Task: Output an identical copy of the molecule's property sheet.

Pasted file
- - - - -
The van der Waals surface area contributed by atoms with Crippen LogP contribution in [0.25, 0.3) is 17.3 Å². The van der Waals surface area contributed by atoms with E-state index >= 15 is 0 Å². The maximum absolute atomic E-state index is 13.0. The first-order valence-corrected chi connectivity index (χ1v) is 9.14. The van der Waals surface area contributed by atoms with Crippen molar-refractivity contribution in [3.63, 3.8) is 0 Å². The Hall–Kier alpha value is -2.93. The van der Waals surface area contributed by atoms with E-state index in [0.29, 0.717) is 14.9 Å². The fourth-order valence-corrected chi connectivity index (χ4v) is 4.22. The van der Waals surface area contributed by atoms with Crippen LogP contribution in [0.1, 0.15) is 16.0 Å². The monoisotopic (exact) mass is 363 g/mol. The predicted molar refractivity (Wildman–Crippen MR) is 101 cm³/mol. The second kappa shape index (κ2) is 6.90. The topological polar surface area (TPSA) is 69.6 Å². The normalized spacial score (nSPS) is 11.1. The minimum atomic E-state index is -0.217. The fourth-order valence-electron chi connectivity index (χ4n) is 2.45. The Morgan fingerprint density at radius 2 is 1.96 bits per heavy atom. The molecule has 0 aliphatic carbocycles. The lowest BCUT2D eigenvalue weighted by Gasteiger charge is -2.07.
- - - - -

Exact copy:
The van der Waals surface area contributed by atoms with Crippen LogP contribution in [0.25, 0.3) is 17.3 Å². The van der Waals surface area contributed by atoms with E-state index >= 15 is 0 Å². The maximum absolute atomic E-state index is 13.0. The first-order valence-corrected chi connectivity index (χ1v) is 9.14. The van der Waals surface area contributed by atoms with Crippen molar-refractivity contribution in [3.63, 3.8) is 0 Å². The Hall–Kier alpha value is -2.93. The van der Waals surface area contributed by atoms with E-state index in [0.29, 0.717) is 14.9 Å². The fourth-order valence-corrected chi connectivity index (χ4v) is 4.22. The van der Waals surface area contributed by atoms with Crippen LogP contribution in [0.1, 0.15) is 16.0 Å². The monoisotopic (exact) mass is 363 g/mol. The predicted molar refractivity (Wildman–Crippen MR) is 101 cm³/mol. The second kappa shape index (κ2) is 6.90. The topological polar surface area (TPSA) is 69.6 Å². The normalized spacial score (nSPS) is 11.1. The minimum atomic E-state index is -0.217. The fourth-order valence-electron chi connectivity index (χ4n) is 2.45. The Morgan fingerprint density at radius 2 is 1.96 bits per heavy atom. The molecule has 0 aliphatic carbocycles. The lowest BCUT2D eigenvalue weighted by Gasteiger charge is -2.07.